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DANCE OF DEATH
Originally a spectacular play, given in a churchyard, going back to the fourteenth century, when the Black Death and other epidemics had impressed the popular imagination. The plays opened with a sermon on death, and then a series of figures resembling skeletons appeared. The dancing movement was a later development. Traces of these plays are still found in Germany, France, England, and Italy. Pictorial representations of these plays were made on the walls of cemeteries and elsewhere. Among such engravings the most famous are those of Hans Holbein (1460-1524) and Albrecht Dürer (1471-1528).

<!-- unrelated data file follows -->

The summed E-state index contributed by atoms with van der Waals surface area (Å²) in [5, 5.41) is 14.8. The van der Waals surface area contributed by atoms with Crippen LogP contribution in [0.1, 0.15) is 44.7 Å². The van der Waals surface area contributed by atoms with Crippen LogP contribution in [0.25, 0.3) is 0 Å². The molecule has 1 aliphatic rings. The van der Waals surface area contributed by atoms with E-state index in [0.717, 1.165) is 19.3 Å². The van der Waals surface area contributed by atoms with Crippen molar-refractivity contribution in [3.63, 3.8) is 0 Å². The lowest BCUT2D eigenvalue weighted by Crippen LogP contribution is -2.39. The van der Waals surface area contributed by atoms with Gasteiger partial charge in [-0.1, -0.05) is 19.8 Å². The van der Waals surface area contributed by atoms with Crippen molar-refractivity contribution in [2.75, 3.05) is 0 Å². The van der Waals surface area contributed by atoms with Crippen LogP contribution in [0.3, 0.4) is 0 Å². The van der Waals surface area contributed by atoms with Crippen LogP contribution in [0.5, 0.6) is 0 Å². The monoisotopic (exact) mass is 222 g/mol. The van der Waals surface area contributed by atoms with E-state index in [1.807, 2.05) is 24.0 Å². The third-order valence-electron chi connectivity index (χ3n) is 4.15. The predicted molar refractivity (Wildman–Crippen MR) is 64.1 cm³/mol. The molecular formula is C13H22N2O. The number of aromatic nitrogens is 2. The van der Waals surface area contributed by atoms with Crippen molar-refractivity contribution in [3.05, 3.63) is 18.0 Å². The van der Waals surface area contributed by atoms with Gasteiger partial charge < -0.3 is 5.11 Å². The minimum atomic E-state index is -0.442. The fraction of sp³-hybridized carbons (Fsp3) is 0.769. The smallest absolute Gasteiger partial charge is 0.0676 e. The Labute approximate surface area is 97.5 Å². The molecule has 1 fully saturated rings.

All items in this dictionary are from Fr. John Hardon's Modern Catholic Dictionary, © Eternal Life. Used with permission.